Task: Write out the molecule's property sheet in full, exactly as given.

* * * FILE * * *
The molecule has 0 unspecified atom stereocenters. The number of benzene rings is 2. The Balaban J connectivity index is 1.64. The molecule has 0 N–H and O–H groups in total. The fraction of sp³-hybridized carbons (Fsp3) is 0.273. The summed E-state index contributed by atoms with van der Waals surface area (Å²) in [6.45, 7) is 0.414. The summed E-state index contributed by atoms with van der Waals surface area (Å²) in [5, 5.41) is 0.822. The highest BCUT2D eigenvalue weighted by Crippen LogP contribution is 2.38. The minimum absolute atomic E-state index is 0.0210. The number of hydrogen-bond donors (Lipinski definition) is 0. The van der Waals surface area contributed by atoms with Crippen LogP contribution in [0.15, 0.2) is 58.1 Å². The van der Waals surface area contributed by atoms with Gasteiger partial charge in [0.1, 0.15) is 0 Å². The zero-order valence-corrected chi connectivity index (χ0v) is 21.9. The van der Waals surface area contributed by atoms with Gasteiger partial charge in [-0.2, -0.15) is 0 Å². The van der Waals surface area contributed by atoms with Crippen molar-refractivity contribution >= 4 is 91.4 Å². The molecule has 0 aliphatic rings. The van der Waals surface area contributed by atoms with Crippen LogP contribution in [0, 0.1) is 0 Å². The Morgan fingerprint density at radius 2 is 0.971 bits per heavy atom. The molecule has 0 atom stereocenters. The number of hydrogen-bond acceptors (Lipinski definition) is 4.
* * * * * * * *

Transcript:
The molecule has 0 unspecified atom stereocenters. The number of benzene rings is 2. The Balaban J connectivity index is 1.64. The molecule has 0 N–H and O–H groups in total. The fraction of sp³-hybridized carbons (Fsp3) is 0.273. The summed E-state index contributed by atoms with van der Waals surface area (Å²) in [6.45, 7) is 0.414. The summed E-state index contributed by atoms with van der Waals surface area (Å²) in [5, 5.41) is 0.822. The highest BCUT2D eigenvalue weighted by Crippen LogP contribution is 2.38. The minimum absolute atomic E-state index is 0.0210. The number of hydrogen-bond donors (Lipinski definition) is 0. The van der Waals surface area contributed by atoms with Crippen LogP contribution in [0.15, 0.2) is 58.1 Å². The van der Waals surface area contributed by atoms with Gasteiger partial charge in [0.1, 0.15) is 0 Å². The zero-order valence-corrected chi connectivity index (χ0v) is 21.9. The van der Waals surface area contributed by atoms with Gasteiger partial charge in [-0.2, -0.15) is 0 Å². The van der Waals surface area contributed by atoms with Crippen molar-refractivity contribution >= 4 is 91.4 Å². The molecule has 0 aliphatic rings. The van der Waals surface area contributed by atoms with Crippen LogP contribution in [0, 0.1) is 0 Å². The Morgan fingerprint density at radius 2 is 0.971 bits per heavy atom. The molecule has 0 atom stereocenters. The number of hydrogen-bond acceptors (Lipinski definition) is 4.